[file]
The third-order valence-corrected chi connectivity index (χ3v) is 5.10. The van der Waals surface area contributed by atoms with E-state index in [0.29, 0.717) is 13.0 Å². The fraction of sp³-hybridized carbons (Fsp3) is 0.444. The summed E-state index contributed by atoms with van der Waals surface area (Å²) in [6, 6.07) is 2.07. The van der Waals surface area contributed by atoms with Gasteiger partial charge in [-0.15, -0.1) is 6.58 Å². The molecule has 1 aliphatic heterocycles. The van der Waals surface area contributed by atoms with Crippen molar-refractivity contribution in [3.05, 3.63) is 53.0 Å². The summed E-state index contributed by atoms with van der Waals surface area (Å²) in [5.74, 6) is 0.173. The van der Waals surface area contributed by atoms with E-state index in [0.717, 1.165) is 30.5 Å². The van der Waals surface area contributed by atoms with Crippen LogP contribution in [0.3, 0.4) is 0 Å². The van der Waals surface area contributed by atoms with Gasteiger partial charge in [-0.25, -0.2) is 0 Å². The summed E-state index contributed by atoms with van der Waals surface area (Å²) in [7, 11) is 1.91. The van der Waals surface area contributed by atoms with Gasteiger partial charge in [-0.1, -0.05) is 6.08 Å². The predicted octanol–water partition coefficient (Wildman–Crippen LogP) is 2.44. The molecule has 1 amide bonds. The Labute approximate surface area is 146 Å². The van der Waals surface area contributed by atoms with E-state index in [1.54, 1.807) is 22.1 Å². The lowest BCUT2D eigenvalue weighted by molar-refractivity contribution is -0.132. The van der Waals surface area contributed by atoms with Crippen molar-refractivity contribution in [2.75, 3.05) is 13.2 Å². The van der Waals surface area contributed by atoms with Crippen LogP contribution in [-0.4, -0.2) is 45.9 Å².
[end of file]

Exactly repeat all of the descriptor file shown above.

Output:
The third-order valence-corrected chi connectivity index (χ3v) is 5.10. The van der Waals surface area contributed by atoms with E-state index in [0.29, 0.717) is 13.0 Å². The fraction of sp³-hybridized carbons (Fsp3) is 0.444. The summed E-state index contributed by atoms with van der Waals surface area (Å²) in [6, 6.07) is 2.07. The van der Waals surface area contributed by atoms with Gasteiger partial charge in [-0.15, -0.1) is 6.58 Å². The molecule has 1 aliphatic heterocycles. The van der Waals surface area contributed by atoms with Crippen molar-refractivity contribution in [3.05, 3.63) is 53.0 Å². The summed E-state index contributed by atoms with van der Waals surface area (Å²) in [5.74, 6) is 0.173. The van der Waals surface area contributed by atoms with E-state index in [0.717, 1.165) is 30.5 Å². The van der Waals surface area contributed by atoms with Crippen LogP contribution in [0.3, 0.4) is 0 Å². The van der Waals surface area contributed by atoms with Gasteiger partial charge in [-0.25, -0.2) is 0 Å². The summed E-state index contributed by atoms with van der Waals surface area (Å²) in [7, 11) is 1.91. The van der Waals surface area contributed by atoms with Gasteiger partial charge in [-0.1, -0.05) is 6.08 Å². The predicted octanol–water partition coefficient (Wildman–Crippen LogP) is 2.44. The molecule has 1 amide bonds. The Labute approximate surface area is 146 Å². The van der Waals surface area contributed by atoms with E-state index in [1.54, 1.807) is 22.1 Å². The lowest BCUT2D eigenvalue weighted by molar-refractivity contribution is -0.132. The van der Waals surface area contributed by atoms with Crippen molar-refractivity contribution in [2.75, 3.05) is 13.2 Å². The van der Waals surface area contributed by atoms with Crippen LogP contribution in [-0.4, -0.2) is 45.9 Å².